Zed has only just arrived in the beautiful Paris and already he's up to no good. Having just slept with a call girl, he spends a night on the town with his dangerous friends. They all ... See full summary »
An after-the-fact work intended to bridge between Roger Avary's adaptations of two Bret Easton Ellis novels, "Rules of Attraction" and "Glamorama", "Glitterati" is a feature-length ... See full summary »
Camden College. Sean Bateman is the younger brother of depraved Wall Street broker Patrick Bateman. He's also a drug dealer who owes a lot of money to "fellow" dealer Rupert Guest, as well as a well-known womanizer, for he sleeps with nearly half of the female population on campus. Lauren Hynde is, technically, a virgin. She's saving herself for her shallow boyfriend, Victor Johnson, who's left the States to backpack across Europe. Her slutty roommate, Lara, has the hots for Victor as well. Paul Denton, who used to date Lauren, is openly bisexual and attracted to Mitchell Allen, who's dating Candice to prove to Paul that he's not gay. Sean loves Lauren. Paul loves Sean. And Lauren may love Sean. Written by
A reporter from Aint it Cool News was present as a scene was being shot. He comments on Roger Avary's "creative" means of getting actor reactions. "For the last take Roger wanted a surprised reaction from Shannyn... so naturally he asked Jessica Biel to flash her. Due to its placement, the camera didn't see Biel's surprise... But I did. Good God almighty I love this job!" See more »
In the main scene where Sean and Lauren talk for the first time, the camera shows the perspectives of both characters facing each other. Lauren supposedly takes Sean's glasses off to see his eyes, yet we see her hands removing the glasses from her perspective, but for Sean, what is shown is Laurens face. To be accurate, Sean wouldn't be seeing her face; he'd see Lauren's hand/palm removing the glasses, not her face if this action was taking place at the same time. In addition, she would have had to move her arms & shoulders to remove Sean's glasses, yet she clearly makes no movement at all. Finally, when the camera pans backward and we see both Sean and Lauren facing each other, they are at least four feet apart. Yet neither moved according to the camera. Four feet is too far for Lauren to have casually reached out and grabbed Sean's glasses without stretching, moving forward, then back to her position in the pose where we see them both facing each other. See more »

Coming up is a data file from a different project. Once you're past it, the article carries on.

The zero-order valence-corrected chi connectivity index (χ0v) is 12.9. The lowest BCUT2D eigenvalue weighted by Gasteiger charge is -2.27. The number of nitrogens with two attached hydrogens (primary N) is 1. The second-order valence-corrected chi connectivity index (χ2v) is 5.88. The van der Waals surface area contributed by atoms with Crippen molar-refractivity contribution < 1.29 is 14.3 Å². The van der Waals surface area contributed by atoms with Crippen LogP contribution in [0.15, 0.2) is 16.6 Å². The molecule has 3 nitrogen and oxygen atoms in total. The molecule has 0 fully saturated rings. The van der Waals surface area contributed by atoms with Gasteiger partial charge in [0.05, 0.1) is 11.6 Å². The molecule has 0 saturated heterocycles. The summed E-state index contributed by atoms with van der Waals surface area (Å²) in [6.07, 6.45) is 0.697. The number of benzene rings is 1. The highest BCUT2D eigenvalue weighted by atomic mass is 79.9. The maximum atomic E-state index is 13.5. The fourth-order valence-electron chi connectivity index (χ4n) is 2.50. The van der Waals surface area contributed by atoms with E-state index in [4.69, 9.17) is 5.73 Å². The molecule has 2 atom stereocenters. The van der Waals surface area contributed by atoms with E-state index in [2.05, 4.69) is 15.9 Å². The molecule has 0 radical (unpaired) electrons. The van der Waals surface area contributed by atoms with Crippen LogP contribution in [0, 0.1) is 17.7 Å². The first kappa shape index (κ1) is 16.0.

and it's a story that might bore you, but you don't have to listen, because I always knew it was going to be like that.
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The credits run backwards, starting with the disclaimer ("Any similarity to persons living or dead...") and rolling upwards to end with the cast. See more »
Performed by Love and Rockets
Written by Daniel Ash, Kevin Haskins and David J (as David Jay)
Published by Universal-Polygram International Publishing, Inc. o/b/o Universal/Momentum Music Ltd. (ASCAP)
Courtesy of Beggers Banquet
By Arrangement with Warner Special Products See more »
Roger Avery succedes brilliantly in this impressive and horrifying
adaptation of Bret Easton Ellis' first novel.
I read the novel 4 years ago as a Freshman in college after being blown
by 'American Psycho' and wanted to make 'Rules' into a film myself
no one would ever try.
So much for that.
Anyway, Avery impressed me alot. The series of Patrick Bateman references
are also quite amusing for readers/viewers familiar with 'American Psycho'
Some reviewers have tended to comment on Avery's use of visual gimmicks,
he puts them to use well. The split screen where Sean meets Lauren is
perfect, showing the seperation between them.
The backwards film also works, showing how relatively meaningless many of
the actions are, while drawing attention to them at the same time.
One last thing. People, including here on the IMDB have been criticizing
characters for being one-dimensional. THAT IS THE POINT. Ellis' characters
ARE one-dimensional. What you get is a boat-load of information about all
these people and what you are left with is an empty being, soulless, if
will. It works. YOU aren't SUPPOSED to be attached to these characters
because THEY are not attached to themselves or anyone else.
Brilliant film. Very well acted. Very well done.
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